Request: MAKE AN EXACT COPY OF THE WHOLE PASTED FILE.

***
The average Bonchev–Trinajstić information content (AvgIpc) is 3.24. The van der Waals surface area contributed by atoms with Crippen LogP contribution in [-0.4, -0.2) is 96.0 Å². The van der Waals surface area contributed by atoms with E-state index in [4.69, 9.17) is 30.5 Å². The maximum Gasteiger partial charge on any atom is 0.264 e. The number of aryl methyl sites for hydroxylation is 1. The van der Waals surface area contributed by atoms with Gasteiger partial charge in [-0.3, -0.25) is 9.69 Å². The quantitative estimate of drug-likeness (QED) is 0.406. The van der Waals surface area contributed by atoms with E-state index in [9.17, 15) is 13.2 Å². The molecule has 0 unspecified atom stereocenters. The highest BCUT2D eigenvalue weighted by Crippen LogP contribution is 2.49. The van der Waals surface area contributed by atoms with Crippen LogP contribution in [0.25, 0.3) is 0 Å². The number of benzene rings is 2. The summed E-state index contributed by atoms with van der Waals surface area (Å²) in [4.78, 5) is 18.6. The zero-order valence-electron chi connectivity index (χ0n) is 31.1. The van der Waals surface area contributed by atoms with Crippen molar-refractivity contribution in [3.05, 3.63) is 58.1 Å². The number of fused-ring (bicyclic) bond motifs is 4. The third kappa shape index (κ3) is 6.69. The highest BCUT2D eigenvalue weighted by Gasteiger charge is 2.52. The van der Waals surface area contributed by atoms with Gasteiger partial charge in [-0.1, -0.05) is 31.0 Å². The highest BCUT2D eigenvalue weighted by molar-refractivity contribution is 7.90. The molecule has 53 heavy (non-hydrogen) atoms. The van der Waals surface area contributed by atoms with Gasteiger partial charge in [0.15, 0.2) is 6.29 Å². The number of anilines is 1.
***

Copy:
The average Bonchev–Trinajstić information content (AvgIpc) is 3.24. The van der Waals surface area contributed by atoms with Crippen LogP contribution in [-0.4, -0.2) is 96.0 Å². The van der Waals surface area contributed by atoms with E-state index in [4.69, 9.17) is 30.5 Å². The maximum Gasteiger partial charge on any atom is 0.264 e. The number of aryl methyl sites for hydroxylation is 1. The van der Waals surface area contributed by atoms with Gasteiger partial charge in [-0.3, -0.25) is 9.69 Å². The quantitative estimate of drug-likeness (QED) is 0.406. The van der Waals surface area contributed by atoms with E-state index in [9.17, 15) is 13.2 Å². The molecule has 0 unspecified atom stereocenters. The highest BCUT2D eigenvalue weighted by Crippen LogP contribution is 2.49. The van der Waals surface area contributed by atoms with Crippen LogP contribution in [0.25, 0.3) is 0 Å². The number of benzene rings is 2. The summed E-state index contributed by atoms with van der Waals surface area (Å²) in [4.78, 5) is 18.6. The zero-order valence-electron chi connectivity index (χ0n) is 31.1. The van der Waals surface area contributed by atoms with Crippen molar-refractivity contribution in [3.05, 3.63) is 58.1 Å². The number of fused-ring (bicyclic) bond motifs is 4. The third kappa shape index (κ3) is 6.69. The highest BCUT2D eigenvalue weighted by Gasteiger charge is 2.52. The van der Waals surface area contributed by atoms with Gasteiger partial charge in [-0.1, -0.05) is 31.0 Å². The highest BCUT2D eigenvalue weighted by molar-refractivity contribution is 7.90. The molecule has 53 heavy (non-hydrogen) atoms. The van der Waals surface area contributed by atoms with Gasteiger partial charge in [0.15, 0.2) is 6.29 Å². The number of anilines is 1.